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Wednesday, August 24, 2005

Iraq as Yugoslavia
Posted by Jill | 10:26 AM

During the Cold War, the Iron Curtain leader Washington objected to least was Jozip Broz Tito, who somehow managed to keep the Yugoslav republics of Bosnia-Herzegovina, Croatia, Macedonia, Montenegro, Serbia, and Slovenia together. Perhaps it was an "enemy of my enemy is my friend" situation caused by Tito's fallout with Stalin in 1948, after which Yugoslavia was kicked out of the Communist Block, but you never heard about a desire to liberate Yugoslavia from Communist rule.

After Tito's death, the old nationalist movements in the republics took over, the federation could not hold, , and to me it seemed like a boxing match that had been stopped by a referee for 40 years -- the bell rang, and the sides came out fighting again.

Iraq is proving to be a similar situation. Say what you will about Saddam Hussein, he did manage to keep the three major ethnic groups in his country in relative peace. Iraq is an artificial construct, created by the British in the years following WWI. The deposing of Saddam has kicked loose the same nationalism that we saw in the former Yugoslav republics, this time among the Shia, Sunni, and Kurdish groups.

You'd think we'd have learned by now.

Marc Cooper:

George W. Bush’s answer to when U.S. troops will leave Iraq is: “As the Iraqis stand up – we will stand down.” To achieve this goal, we have been told by various administration officials, the U.S. is “training up” Iraqi forces to eventually take over the fighting.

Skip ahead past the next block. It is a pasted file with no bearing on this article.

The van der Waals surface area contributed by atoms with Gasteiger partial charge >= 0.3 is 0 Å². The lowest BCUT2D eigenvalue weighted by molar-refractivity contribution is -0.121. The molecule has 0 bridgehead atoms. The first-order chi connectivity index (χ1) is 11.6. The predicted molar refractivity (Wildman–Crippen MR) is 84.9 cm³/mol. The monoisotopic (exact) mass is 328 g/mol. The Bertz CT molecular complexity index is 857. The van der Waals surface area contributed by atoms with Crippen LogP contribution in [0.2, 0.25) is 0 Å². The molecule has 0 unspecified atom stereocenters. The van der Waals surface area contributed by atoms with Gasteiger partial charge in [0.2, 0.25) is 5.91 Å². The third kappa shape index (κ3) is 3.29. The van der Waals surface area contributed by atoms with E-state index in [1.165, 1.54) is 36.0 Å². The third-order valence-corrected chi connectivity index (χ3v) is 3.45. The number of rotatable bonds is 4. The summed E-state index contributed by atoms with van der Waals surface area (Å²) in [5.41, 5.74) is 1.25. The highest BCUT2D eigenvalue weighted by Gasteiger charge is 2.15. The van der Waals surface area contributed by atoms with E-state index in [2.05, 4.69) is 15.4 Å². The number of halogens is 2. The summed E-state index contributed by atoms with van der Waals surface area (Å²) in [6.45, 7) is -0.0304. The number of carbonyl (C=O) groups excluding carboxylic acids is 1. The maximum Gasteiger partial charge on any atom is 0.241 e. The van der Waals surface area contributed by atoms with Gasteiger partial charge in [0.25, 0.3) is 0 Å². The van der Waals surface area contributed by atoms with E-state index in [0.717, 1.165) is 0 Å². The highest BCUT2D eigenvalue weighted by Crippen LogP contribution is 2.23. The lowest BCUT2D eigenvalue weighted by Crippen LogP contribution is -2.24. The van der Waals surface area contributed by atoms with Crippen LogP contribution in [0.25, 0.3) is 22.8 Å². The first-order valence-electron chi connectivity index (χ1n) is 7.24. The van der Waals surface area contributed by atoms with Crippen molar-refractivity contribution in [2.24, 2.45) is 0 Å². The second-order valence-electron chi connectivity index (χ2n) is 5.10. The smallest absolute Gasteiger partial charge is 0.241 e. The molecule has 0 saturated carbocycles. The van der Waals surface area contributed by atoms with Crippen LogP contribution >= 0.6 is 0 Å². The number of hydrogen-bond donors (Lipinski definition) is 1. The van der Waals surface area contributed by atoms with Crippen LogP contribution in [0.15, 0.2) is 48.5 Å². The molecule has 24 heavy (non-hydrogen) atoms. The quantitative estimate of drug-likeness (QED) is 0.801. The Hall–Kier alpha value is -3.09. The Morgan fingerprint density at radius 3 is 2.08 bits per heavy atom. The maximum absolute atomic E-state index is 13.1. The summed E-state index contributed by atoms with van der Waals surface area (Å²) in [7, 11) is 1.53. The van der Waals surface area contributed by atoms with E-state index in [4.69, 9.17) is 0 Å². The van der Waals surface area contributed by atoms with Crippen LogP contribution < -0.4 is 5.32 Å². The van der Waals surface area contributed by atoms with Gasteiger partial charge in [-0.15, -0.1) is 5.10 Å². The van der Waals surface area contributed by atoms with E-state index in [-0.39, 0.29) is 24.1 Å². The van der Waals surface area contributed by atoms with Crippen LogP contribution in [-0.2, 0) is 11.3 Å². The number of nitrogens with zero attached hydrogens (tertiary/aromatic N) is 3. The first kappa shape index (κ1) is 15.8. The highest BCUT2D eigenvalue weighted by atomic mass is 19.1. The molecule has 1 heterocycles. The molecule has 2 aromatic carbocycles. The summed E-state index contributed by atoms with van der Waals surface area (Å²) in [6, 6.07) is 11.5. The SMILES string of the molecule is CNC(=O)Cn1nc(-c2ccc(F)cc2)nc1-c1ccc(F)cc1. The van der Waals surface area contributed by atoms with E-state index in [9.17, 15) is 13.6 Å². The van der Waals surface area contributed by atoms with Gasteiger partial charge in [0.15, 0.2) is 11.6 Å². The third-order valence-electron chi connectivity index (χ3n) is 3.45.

Unfortunately, this is gibberish. Not that Iraqi soldiers are incapable of fighting (Look no further than the "untrained" insurgents who have tied up the most powerful and best-trained army on earth). It’s just that there is little evidence that any significant number of people want to be soldiers for something called "Iraq."

Building national security institutions – an effective army and police—is not a simple question of military consolidation and technical expertise. It is, rather, a primarily political matter. Can you build a unified, strong national state for which everyday soldiers are willing to die?

In today’s Iraq, unfortunately, just donning the uniform (or standing in line at a recruiting office) can you get blown up before you’re even pressed into duty.

It has become ever clearer that the U.S. invasion of Iraq and the overthrow of the Saddam dictatorship has set into force powerful centrifugal ethnic forces that are spinning out of control. Iraq – thanks to the British colonialists – was always a paper-thin, manufactured state. Only the leaden hand and the willing trigger finger of a tyrant like Hussein could hold the national state together.

The enormous and likely insuperable obstacles to agreeing upon a strong but federal Iraqi state of the sort we are witnessing this week were ably predicted a month ago by Peter Galbraith in the New York Review of Books.

In startlingly stark terms, Galbraith detailed how the pro-Iranian Shiite forces have consolidated their political influence in the "national" government (without as much as a hiccup from the Bushies) while – in the northern part of Iraq—the Kurds have bunkered in to defend their all-but-in-name independence.

There are, seemingly, plenty of Iraqi Shia ready to defend to the death what is now an incipient Islamic Republic. And there are tens of thousands of skilled Kurd peshmarga fighters totally devoted to the cause of... Kurdistan. But that leaves few, if anybody, ready to die for Iraq.

There is no Iraq. There's a country of warring factions cobbled together by the British almost 100 years ago that has been lying in wait like sprinters, waiting for the starting gun, so they could pounce at each other again.

And pounce they are. The question is no longer whether there's going to be civil war in Iraq. There's already civil war in Iraq -- and feeding soldiers in there to get caught in the crossfire in perpetuity is hardly a viable policy.
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